Brown Hairstreak - Herts & Middx Butterfly Conservation
Brown Hairstreak (m) 2017 - Peter Clarke Brown Hairstreak (f) 2001 - Nick Sampford

Brown Hairstreak

Thecla betulae

Rare and restricted to Middlesex

Brown Hairstreak branch distribution

Distribution and Status

The Brown Hairstreak has always been rare in our branch area. In the past, there were occasional reports of sightings in central Hertfordshire and Bricket Wood. Significant egg finds in Hampton, Richmond in December 2016 by Stephen Reisbach suggests possible expansion northwards from Surrey. Reports of eggs in Richmond and Hounslow in 2017-18 by Liz Goodyear and Andrew Middleton, and in Ickenham and Hayes by Paul Busby among others in 2018-19 seem to confirm the expansion. Adults or eggs have been seen in other areas in south-west Middlesex such as Cranebank LNR, Feltham and Hounslow Heath and there appears to be an expansion northwards to Fryent Country Park and beyond albeit in low numbers in some areas. There was an explosion of egg finds at Horsenden Hill in 2021-22. In 2022 there was a first record from Harrow in Newton Ecology Park. The occasional unconfirmed sightings in Hertfordshire in the last few years raise the possibility that there could be colonies in the county

Habitat Requirements

Woodlands and hedgerows containing blackthorn are required for this elusive butterfly to breed

Larval Foodplants

Blackthorn Prunus spinosa. Sometimes other Prunus ssp. are used

Adult Food Sources

Bramble Rubus fruticosis agg., Common Fleabane Pulicaria dysenterica, Hemp Agrimony Eupatorium cannabinum. Honey-dew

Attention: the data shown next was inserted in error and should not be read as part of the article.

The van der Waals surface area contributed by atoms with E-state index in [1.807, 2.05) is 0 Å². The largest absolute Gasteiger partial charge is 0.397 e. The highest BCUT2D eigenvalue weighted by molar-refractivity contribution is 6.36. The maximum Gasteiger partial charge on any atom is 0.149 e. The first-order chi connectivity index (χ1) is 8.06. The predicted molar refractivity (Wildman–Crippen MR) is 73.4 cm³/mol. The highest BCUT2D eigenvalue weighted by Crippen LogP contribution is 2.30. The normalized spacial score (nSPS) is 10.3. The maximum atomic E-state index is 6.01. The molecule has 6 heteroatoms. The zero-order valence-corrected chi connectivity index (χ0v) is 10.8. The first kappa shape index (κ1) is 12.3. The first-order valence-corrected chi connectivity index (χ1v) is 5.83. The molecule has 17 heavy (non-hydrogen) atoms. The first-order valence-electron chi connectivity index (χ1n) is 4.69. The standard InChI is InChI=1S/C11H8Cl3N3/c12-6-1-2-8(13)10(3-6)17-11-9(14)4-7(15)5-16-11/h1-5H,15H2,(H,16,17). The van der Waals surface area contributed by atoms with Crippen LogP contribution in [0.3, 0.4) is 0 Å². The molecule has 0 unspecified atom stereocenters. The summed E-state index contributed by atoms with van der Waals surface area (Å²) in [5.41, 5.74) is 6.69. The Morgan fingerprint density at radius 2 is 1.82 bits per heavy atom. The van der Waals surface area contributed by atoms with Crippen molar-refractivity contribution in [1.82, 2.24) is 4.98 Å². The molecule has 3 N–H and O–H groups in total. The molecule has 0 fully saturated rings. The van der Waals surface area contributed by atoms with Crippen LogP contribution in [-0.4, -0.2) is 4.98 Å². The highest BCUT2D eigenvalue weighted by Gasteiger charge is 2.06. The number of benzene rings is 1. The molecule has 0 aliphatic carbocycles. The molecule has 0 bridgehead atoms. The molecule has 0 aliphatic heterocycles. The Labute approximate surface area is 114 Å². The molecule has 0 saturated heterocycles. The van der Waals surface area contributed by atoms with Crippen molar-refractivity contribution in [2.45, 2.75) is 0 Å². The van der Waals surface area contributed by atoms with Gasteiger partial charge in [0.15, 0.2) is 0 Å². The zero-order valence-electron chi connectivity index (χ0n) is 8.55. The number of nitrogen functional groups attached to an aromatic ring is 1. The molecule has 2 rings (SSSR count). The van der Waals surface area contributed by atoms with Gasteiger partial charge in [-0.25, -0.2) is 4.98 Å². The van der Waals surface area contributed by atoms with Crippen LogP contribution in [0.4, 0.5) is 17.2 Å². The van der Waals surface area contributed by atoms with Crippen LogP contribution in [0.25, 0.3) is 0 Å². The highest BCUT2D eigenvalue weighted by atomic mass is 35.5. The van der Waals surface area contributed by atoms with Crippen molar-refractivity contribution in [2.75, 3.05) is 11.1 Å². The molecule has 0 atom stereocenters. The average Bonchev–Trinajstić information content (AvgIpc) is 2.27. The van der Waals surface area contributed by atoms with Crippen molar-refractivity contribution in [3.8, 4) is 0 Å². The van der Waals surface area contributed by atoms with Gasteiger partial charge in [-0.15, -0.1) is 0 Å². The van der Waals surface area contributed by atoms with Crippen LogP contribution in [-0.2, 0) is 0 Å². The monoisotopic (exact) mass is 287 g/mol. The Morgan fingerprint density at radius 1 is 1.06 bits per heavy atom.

Behaviour/Observation notes

The Brown Hairstreak is a very secretive butterfly and is therefore difficult to find so many organisations are now using egg-hunts to monitor populations as the white eggs are far easier to locate once it is known where they are likely to be. The females tend to stick to the same egg-laying sites year by year, selecting sunny and sheltered spots and usually lay eggs singly on blackthorn twigs of suckering growth in the early to mid afternoon. Males, on the other hand, hold territories high up in the tree canopy, usually around a tall ash tree. Because of the females' egg-laying and feeding habits, they are the easier sex to find and are more likely to be seen between around midday and 15:00 hours. Andrew Middleton and Liz Goodyear undertook some research on male territorial behaviour - see notes under Futher Information below

Brown Hairstreak branch phenology

Life History

Male adults start emerging in late July but it is usually in the middle of August for females. The white eggs can be searched throughout the winter on the foodplant before they hatch in spring. The green larvae feed at night and rest on the underside of a leaf by day. When fully grown, they will descend to the ground to pupate

Further information

Photo gallery
Branch Annual Report (2022)
Blackthorn Survey - Liz Goodyear
Notes on male territorial activity - Andrew Middleton and Liz Goodyear
UK distribution map
Full list of larval hostplants (Lycaenidae)
Stevenage butterflies - additional notes


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